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'Getting involved in a petty mudslinging match over the Web Summit is embarrassing'

A bitter war of words has erupted between the Web Summit and the Taoiseach’s office, but as the finger pointing continues this whole affair smacks of desperation and incompetence, writes Paul Allen.

THE MUDSLINGING BETWEEN the Web Summit and the Taoiseach’s office got down right dirty this week as criticism over the Government’s handling of the debacle turned into an avalanche.

Rather than taking the high moral ground, Web Summit co-founder Paddy Cosgrove decided to twist the knife on Thursday by publishing email correspondence with senior officials in the Department of the Taoiseach in the weeks before the decision was taken to move the event from Dublin to Lisbon next year.

While lobby groups and opposition parties were heaping scorn on the government for losing this ‘jewel in the crown’ of tech events to Lisbon, the released correspondence gave a direct insight into how frustrated Web Summit organisers were with what they saw as sporadic communication from the government with regard to key concerns surrounding the hosting of the event.

Cosgrave further taunted the government by accusing officials of simply piggybacking on a “jobs announcement or a photo opportunity” at the Web Summit rather than engaging and supporting it on a meaningful level.

Government hit back 

The government, obviously irked by the accusations, hit back claiming that it was not a fact that it had not provided “a specific traffic plan, controls on hotel rates during the Summit, a solution to WiFi issues at the RDS, discounted public transport for attendees, and garda escort services for approximately ten VIP guests.” This is what was demanded by the Web Summit, but the government maintains the decision to quit Dublin for Lisbon was purely a “commercial decision” by the organisers.

The Taoiseach’s office went further by claiming the Web Summit received more than €725,000 in fees paid by IDA Ireland and Enterprise Ireland over a three year period.

Web Summit 2014 - Dublin Brian Lawless Brian Lawless

Surely Enda Kenny and his government have better things to do, like fixing the economy and solving the homeless crisis, rather than getting dragged into a silly squabble with an entrepreneur whose ego seems to have lost the run of itself.

Let’s get one thing straight — the Web Summit was great for Dublin while it lasted. You can be sure that Dublin and Ireland Inc will continue to recover and thrive when the circus moves on to Lisbon.

While Cosgrove deserves the plaudits for developing an event that has grown to such a scale, the fact that the government is getting involved in this petty mudslinging match is embarrassing.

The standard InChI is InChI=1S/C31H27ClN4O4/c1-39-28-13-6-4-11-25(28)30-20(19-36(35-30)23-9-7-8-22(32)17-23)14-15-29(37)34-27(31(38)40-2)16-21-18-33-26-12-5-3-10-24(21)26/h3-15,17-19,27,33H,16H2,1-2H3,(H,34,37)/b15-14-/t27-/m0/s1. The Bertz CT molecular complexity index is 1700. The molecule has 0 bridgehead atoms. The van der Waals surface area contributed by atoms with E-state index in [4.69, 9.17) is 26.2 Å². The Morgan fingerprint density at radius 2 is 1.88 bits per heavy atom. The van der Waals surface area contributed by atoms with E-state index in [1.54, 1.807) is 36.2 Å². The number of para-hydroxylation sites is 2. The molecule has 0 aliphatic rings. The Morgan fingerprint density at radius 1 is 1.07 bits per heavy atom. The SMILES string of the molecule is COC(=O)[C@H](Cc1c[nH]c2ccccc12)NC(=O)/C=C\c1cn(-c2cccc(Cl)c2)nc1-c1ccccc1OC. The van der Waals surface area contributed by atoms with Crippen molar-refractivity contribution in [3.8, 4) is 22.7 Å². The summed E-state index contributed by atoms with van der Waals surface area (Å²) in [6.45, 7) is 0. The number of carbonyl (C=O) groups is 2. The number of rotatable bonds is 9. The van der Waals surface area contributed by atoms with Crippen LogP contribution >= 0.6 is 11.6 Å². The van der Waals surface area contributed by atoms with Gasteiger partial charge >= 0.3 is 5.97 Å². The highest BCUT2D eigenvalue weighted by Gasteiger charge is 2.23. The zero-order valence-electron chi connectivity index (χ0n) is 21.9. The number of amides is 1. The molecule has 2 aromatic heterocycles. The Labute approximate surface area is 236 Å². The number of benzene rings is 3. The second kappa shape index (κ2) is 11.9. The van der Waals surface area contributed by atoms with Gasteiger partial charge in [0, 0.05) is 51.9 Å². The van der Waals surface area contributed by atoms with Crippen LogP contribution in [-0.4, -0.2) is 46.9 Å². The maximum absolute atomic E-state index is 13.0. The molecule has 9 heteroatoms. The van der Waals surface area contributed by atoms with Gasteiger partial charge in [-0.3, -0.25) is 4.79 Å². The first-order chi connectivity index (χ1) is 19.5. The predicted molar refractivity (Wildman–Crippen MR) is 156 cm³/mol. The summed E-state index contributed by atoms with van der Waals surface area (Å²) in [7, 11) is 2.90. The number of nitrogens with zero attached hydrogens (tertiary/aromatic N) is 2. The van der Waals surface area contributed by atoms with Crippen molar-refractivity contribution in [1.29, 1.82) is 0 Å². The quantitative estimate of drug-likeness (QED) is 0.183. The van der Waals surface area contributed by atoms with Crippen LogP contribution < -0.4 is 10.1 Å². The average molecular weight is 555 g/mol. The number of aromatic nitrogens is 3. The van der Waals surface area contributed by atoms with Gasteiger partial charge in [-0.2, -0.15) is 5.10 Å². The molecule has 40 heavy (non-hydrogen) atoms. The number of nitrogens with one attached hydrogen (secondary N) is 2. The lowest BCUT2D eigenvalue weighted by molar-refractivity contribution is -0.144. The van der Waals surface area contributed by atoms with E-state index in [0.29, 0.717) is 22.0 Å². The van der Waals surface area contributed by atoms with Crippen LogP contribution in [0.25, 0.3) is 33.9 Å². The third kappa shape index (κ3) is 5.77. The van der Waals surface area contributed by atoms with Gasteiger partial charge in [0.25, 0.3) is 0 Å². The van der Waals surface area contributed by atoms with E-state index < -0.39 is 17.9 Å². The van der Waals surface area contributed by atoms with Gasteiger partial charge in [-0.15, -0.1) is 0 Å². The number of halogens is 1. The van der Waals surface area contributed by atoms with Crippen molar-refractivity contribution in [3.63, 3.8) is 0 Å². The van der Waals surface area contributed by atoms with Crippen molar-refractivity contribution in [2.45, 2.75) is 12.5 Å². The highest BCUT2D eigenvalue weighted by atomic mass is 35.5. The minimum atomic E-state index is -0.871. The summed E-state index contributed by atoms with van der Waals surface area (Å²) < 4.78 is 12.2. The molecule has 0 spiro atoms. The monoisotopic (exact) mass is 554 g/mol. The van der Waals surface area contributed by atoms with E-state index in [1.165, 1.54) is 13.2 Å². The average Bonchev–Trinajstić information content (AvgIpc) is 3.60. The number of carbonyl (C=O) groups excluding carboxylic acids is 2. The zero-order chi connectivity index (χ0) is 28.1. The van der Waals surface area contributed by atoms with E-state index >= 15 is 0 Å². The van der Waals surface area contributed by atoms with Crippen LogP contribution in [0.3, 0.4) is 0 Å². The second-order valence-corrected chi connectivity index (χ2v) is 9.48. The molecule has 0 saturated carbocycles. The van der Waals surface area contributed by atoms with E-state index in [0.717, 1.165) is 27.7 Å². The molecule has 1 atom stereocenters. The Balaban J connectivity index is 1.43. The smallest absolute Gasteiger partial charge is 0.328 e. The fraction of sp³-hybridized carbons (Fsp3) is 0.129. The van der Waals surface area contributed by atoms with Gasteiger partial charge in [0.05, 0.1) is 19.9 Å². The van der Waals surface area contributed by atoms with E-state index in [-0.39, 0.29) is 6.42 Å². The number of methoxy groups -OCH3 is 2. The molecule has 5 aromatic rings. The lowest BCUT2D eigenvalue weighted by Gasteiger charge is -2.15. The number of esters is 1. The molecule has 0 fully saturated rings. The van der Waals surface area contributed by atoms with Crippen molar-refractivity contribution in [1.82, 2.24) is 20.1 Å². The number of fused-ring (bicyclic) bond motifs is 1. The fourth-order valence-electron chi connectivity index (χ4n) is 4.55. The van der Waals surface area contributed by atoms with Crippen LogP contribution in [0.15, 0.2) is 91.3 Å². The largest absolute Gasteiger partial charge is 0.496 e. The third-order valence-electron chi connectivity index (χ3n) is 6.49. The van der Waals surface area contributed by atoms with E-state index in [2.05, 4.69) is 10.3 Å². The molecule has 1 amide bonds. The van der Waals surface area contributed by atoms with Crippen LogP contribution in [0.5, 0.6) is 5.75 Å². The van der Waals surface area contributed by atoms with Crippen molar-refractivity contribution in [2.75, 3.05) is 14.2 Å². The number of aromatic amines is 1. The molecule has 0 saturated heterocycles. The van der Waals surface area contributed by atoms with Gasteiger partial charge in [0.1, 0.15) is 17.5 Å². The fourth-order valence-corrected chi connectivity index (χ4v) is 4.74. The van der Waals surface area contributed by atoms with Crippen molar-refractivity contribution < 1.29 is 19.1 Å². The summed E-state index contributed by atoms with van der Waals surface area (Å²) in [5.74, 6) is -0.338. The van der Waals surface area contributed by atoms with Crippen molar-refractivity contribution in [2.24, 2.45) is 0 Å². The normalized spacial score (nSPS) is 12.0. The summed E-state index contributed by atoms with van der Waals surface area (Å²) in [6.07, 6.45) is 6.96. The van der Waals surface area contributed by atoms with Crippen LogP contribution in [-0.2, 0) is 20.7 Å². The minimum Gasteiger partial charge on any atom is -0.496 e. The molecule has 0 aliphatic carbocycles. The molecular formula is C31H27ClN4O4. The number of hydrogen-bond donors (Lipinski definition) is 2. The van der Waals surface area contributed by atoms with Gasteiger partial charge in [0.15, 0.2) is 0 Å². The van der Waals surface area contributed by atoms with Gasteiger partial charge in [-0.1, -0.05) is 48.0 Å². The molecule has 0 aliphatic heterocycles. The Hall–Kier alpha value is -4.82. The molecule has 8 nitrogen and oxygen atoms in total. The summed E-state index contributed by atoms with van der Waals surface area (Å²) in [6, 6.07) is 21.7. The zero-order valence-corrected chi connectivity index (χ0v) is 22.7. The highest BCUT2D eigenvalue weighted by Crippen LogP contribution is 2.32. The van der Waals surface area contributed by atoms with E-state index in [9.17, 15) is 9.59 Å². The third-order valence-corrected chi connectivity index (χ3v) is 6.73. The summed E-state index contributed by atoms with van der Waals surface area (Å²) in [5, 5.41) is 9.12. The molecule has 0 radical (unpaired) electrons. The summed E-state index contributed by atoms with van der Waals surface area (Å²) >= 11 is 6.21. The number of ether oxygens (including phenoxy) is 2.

The Web Summit survives in a vortex of opportunity driven by Cosgrove and Co. He is an entrepreneur who has built his tech conference by minimising expenditure, maximising exposure and making demands from the government.

However, does he really feel it is the government’s place to impose price limits on hotels (which are private businesses like Cosgrove’s Web Summit) just to suit his business venture? Does he believe it is right, while many are still struggling from the ravages of the recession, that taxpayer money be spent giving garda escorts to VIPs attending the Web Summit?

Flaws in government’s handling 

There is little doubt there were flaws in the government’s handling of this affair and the handling of the communications with the Web Summit was at best, incompetent. But things need to be put into perspective. Enda Kenny has bigger things to attend to.

Technology summit in Dublin Brian Lawless Brian Lawless

Indeed, the media and public would have rightly lambasted Enda Kenny if he had supplied Cosgrove with garda escorts and enforced fixed prices on private businesses just to boost a private business (i.e. the Web Summit).

Cosgrove built a big mousetrap and people came. Now that mousetrap has moved on and so should we. Yes, it was a good focal point for Ireland’s booming tech industry, but after November it will be gone and we need to get over that.

Meanwhile, the government should act with more decorum and stop getting involved in mudslinging with an entrepreneur who will sell out to the highest bidder if his demands are not met within a time frame dictated by himself.

So, while we should have the utmost respect for his endeavours, we should not lose too much sleep when he throws the rattle out of the pram.

Paul Allen is managing director of Paul Allen and Associates PR. Follow his blog.

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